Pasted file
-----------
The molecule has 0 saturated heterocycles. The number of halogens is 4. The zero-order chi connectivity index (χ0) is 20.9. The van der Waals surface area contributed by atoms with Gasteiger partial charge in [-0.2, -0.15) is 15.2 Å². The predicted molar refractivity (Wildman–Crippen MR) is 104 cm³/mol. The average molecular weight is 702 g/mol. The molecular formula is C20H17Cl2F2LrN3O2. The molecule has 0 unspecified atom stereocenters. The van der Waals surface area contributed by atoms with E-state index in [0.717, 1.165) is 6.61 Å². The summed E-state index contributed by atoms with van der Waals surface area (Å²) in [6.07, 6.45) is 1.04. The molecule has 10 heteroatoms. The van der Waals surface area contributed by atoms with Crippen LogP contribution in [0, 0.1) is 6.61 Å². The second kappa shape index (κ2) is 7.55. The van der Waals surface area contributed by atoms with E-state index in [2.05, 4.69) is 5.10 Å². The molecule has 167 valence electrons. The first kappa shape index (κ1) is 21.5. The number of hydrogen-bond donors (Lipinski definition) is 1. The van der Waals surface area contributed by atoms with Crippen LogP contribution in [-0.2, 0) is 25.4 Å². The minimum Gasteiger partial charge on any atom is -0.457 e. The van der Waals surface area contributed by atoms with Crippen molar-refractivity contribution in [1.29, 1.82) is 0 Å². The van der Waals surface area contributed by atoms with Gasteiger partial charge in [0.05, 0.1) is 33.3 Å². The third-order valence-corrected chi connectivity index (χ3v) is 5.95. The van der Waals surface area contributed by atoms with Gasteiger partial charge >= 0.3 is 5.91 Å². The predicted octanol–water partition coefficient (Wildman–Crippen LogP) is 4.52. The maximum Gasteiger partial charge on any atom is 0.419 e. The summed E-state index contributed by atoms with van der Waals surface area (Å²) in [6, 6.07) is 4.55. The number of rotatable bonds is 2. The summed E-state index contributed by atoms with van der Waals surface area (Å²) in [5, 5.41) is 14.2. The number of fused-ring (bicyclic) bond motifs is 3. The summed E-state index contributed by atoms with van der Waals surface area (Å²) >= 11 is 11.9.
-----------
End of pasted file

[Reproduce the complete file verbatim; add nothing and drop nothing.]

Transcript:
The molecule has 0 saturated heterocycles. The number of halogens is 4. The zero-order chi connectivity index (χ0) is 20.9. The van der Waals surface area contributed by atoms with Gasteiger partial charge in [-0.2, -0.15) is 15.2 Å². The predicted molar refractivity (Wildman–Crippen MR) is 104 cm³/mol. The average molecular weight is 702 g/mol. The molecular formula is C20H17Cl2F2LrN3O2. The molecule has 0 unspecified atom stereocenters. The van der Waals surface area contributed by atoms with E-state index in [0.717, 1.165) is 6.61 Å². The summed E-state index contributed by atoms with van der Waals surface area (Å²) in [6.07, 6.45) is 1.04. The molecule has 10 heteroatoms. The van der Waals surface area contributed by atoms with Crippen LogP contribution in [0, 0.1) is 6.61 Å². The second kappa shape index (κ2) is 7.55. The van der Waals surface area contributed by atoms with E-state index in [2.05, 4.69) is 5.10 Å². The molecule has 167 valence electrons. The first kappa shape index (κ1) is 21.5. The number of hydrogen-bond donors (Lipinski definition) is 1. The van der Waals surface area contributed by atoms with Crippen LogP contribution in [-0.2, 0) is 25.4 Å². The minimum Gasteiger partial charge on any atom is -0.457 e. The van der Waals surface area contributed by atoms with Crippen molar-refractivity contribution in [1.29, 1.82) is 0 Å². The van der Waals surface area contributed by atoms with Gasteiger partial charge in [0.05, 0.1) is 33.3 Å². The third-order valence-corrected chi connectivity index (χ3v) is 5.95. The van der Waals surface area contributed by atoms with Gasteiger partial charge >= 0.3 is 5.91 Å². The predicted octanol–water partition coefficient (Wildman–Crippen LogP) is 4.52. The maximum Gasteiger partial charge on any atom is 0.419 e. The summed E-state index contributed by atoms with van der Waals surface area (Å²) in [6, 6.07) is 4.55. The number of rotatable bonds is 2. The summed E-state index contributed by atoms with van der Waals surface area (Å²) in [5, 5.41) is 14.2. The number of fused-ring (bicyclic) bond motifs is 3. The summed E-state index contributed by atoms with van der Waals surface area (Å²) >= 11 is 11.9.